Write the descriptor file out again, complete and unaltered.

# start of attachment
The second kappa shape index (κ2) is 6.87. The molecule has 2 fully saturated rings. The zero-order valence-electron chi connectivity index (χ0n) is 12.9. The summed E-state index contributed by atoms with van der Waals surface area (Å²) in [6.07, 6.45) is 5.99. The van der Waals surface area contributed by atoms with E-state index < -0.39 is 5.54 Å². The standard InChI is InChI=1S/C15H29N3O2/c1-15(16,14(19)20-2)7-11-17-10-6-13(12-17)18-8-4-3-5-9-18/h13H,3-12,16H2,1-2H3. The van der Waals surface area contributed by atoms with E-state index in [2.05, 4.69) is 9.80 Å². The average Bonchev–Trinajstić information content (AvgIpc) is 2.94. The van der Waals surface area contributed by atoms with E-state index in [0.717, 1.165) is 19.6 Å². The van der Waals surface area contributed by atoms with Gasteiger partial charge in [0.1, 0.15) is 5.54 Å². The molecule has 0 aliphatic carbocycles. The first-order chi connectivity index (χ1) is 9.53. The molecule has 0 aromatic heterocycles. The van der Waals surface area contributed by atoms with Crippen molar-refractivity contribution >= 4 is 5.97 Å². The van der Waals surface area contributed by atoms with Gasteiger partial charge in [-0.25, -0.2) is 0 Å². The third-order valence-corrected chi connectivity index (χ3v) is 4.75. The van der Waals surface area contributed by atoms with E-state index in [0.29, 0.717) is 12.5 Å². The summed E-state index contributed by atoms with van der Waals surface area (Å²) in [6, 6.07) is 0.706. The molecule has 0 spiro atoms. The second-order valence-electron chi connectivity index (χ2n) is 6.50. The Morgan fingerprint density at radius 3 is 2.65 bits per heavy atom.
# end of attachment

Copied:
The second kappa shape index (κ2) is 6.87. The molecule has 2 fully saturated rings. The zero-order valence-electron chi connectivity index (χ0n) is 12.9. The summed E-state index contributed by atoms with van der Waals surface area (Å²) in [6.07, 6.45) is 5.99. The van der Waals surface area contributed by atoms with E-state index < -0.39 is 5.54 Å². The standard InChI is InChI=1S/C15H29N3O2/c1-15(16,14(19)20-2)7-11-17-10-6-13(12-17)18-8-4-3-5-9-18/h13H,3-12,16H2,1-2H3. The van der Waals surface area contributed by atoms with E-state index in [2.05, 4.69) is 9.80 Å². The average Bonchev–Trinajstić information content (AvgIpc) is 2.94. The van der Waals surface area contributed by atoms with E-state index in [0.717, 1.165) is 19.6 Å². The van der Waals surface area contributed by atoms with Gasteiger partial charge in [0.1, 0.15) is 5.54 Å². The molecule has 0 aliphatic carbocycles. The first-order chi connectivity index (χ1) is 9.53. The molecule has 0 aromatic heterocycles. The van der Waals surface area contributed by atoms with Crippen molar-refractivity contribution >= 4 is 5.97 Å². The van der Waals surface area contributed by atoms with Gasteiger partial charge in [-0.25, -0.2) is 0 Å². The third-order valence-corrected chi connectivity index (χ3v) is 4.75. The van der Waals surface area contributed by atoms with E-state index in [0.29, 0.717) is 12.5 Å². The summed E-state index contributed by atoms with van der Waals surface area (Å²) in [6, 6.07) is 0.706. The molecule has 0 spiro atoms. The second-order valence-electron chi connectivity index (χ2n) is 6.50. The Morgan fingerprint density at radius 3 is 2.65 bits per heavy atom.